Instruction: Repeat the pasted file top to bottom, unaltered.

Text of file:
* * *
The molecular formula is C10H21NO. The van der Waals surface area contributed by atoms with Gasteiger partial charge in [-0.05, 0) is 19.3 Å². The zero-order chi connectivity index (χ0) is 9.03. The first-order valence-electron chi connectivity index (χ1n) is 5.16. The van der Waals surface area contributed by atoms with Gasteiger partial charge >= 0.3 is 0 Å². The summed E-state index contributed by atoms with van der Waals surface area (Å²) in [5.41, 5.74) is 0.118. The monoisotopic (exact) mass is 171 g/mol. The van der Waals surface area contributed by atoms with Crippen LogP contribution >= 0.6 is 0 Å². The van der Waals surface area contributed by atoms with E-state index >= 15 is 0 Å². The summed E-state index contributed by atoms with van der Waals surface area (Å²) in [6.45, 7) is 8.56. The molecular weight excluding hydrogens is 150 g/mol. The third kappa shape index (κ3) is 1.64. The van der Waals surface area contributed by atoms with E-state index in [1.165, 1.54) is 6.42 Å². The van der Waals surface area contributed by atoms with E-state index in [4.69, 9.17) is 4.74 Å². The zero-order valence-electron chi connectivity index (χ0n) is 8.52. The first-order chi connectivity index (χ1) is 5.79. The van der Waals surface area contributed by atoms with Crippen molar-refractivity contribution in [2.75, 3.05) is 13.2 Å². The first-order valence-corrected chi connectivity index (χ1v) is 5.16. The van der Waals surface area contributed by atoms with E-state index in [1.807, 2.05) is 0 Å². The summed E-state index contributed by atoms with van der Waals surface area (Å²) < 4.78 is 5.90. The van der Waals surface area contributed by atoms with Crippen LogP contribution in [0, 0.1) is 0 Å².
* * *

The molecular formula is C10H21NO. The van der Waals surface area contributed by atoms with Gasteiger partial charge in [-0.05, 0) is 19.3 Å². The zero-order chi connectivity index (χ0) is 9.03. The first-order valence-electron chi connectivity index (χ1n) is 5.16. The van der Waals surface area contributed by atoms with Gasteiger partial charge >= 0.3 is 0 Å². The summed E-state index contributed by atoms with van der Waals surface area (Å²) in [5.41, 5.74) is 0.118. The monoisotopic (exact) mass is 171 g/mol. The van der Waals surface area contributed by atoms with Crippen LogP contribution >= 0.6 is 0 Å². The van der Waals surface area contributed by atoms with E-state index >= 15 is 0 Å². The summed E-state index contributed by atoms with van der Waals surface area (Å²) in [6.45, 7) is 8.56. The molecular weight excluding hydrogens is 150 g/mol. The third kappa shape index (κ3) is 1.64. The van der Waals surface area contributed by atoms with E-state index in [1.165, 1.54) is 6.42 Å². The van der Waals surface area contributed by atoms with E-state index in [4.69, 9.17) is 4.74 Å². The zero-order valence-electron chi connectivity index (χ0n) is 8.52. The first-order chi connectivity index (χ1) is 5.79. The van der Waals surface area contributed by atoms with Crippen molar-refractivity contribution in [2.75, 3.05) is 13.2 Å². The first-order valence-corrected chi connectivity index (χ1v) is 5.16. The van der Waals surface area contributed by atoms with E-state index in [1.807, 2.05) is 0 Å². The summed E-state index contributed by atoms with van der Waals surface area (Å²) < 4.78 is 5.90. The van der Waals surface area contributed by atoms with Crippen LogP contribution in [0, 0.1) is 0 Å².